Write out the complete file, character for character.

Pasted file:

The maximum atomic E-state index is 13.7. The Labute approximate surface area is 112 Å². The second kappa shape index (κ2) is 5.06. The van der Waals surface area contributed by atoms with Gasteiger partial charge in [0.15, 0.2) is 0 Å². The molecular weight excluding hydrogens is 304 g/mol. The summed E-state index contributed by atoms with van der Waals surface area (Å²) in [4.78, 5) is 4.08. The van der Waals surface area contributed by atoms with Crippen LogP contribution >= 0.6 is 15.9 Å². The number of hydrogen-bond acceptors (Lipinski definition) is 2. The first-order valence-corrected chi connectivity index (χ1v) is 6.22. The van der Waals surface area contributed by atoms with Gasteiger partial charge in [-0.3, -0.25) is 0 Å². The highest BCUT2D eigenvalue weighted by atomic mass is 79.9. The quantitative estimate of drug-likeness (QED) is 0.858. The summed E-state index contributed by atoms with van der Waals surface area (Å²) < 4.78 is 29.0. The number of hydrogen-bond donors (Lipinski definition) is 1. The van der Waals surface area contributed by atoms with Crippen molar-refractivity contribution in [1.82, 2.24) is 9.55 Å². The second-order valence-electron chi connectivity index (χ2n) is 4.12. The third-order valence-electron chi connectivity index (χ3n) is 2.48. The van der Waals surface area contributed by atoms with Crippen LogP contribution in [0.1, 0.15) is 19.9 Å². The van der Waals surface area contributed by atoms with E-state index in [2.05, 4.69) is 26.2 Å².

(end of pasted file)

The maximum atomic E-state index is 13.7. The Labute approximate surface area is 112 Å². The second kappa shape index (κ2) is 5.06. The van der Waals surface area contributed by atoms with Gasteiger partial charge in [0.15, 0.2) is 0 Å². The molecular weight excluding hydrogens is 304 g/mol. The summed E-state index contributed by atoms with van der Waals surface area (Å²) in [4.78, 5) is 4.08. The van der Waals surface area contributed by atoms with Crippen LogP contribution >= 0.6 is 15.9 Å². The number of hydrogen-bond acceptors (Lipinski definition) is 2. The first-order valence-corrected chi connectivity index (χ1v) is 6.22. The van der Waals surface area contributed by atoms with Gasteiger partial charge in [-0.3, -0.25) is 0 Å². The highest BCUT2D eigenvalue weighted by atomic mass is 79.9. The quantitative estimate of drug-likeness (QED) is 0.858. The summed E-state index contributed by atoms with van der Waals surface area (Å²) < 4.78 is 29.0. The number of hydrogen-bond donors (Lipinski definition) is 1. The van der Waals surface area contributed by atoms with Crippen molar-refractivity contribution in [1.82, 2.24) is 9.55 Å². The second-order valence-electron chi connectivity index (χ2n) is 4.12. The third-order valence-electron chi connectivity index (χ3n) is 2.48. The van der Waals surface area contributed by atoms with Crippen LogP contribution in [0.1, 0.15) is 19.9 Å². The van der Waals surface area contributed by atoms with E-state index in [2.05, 4.69) is 26.2 Å².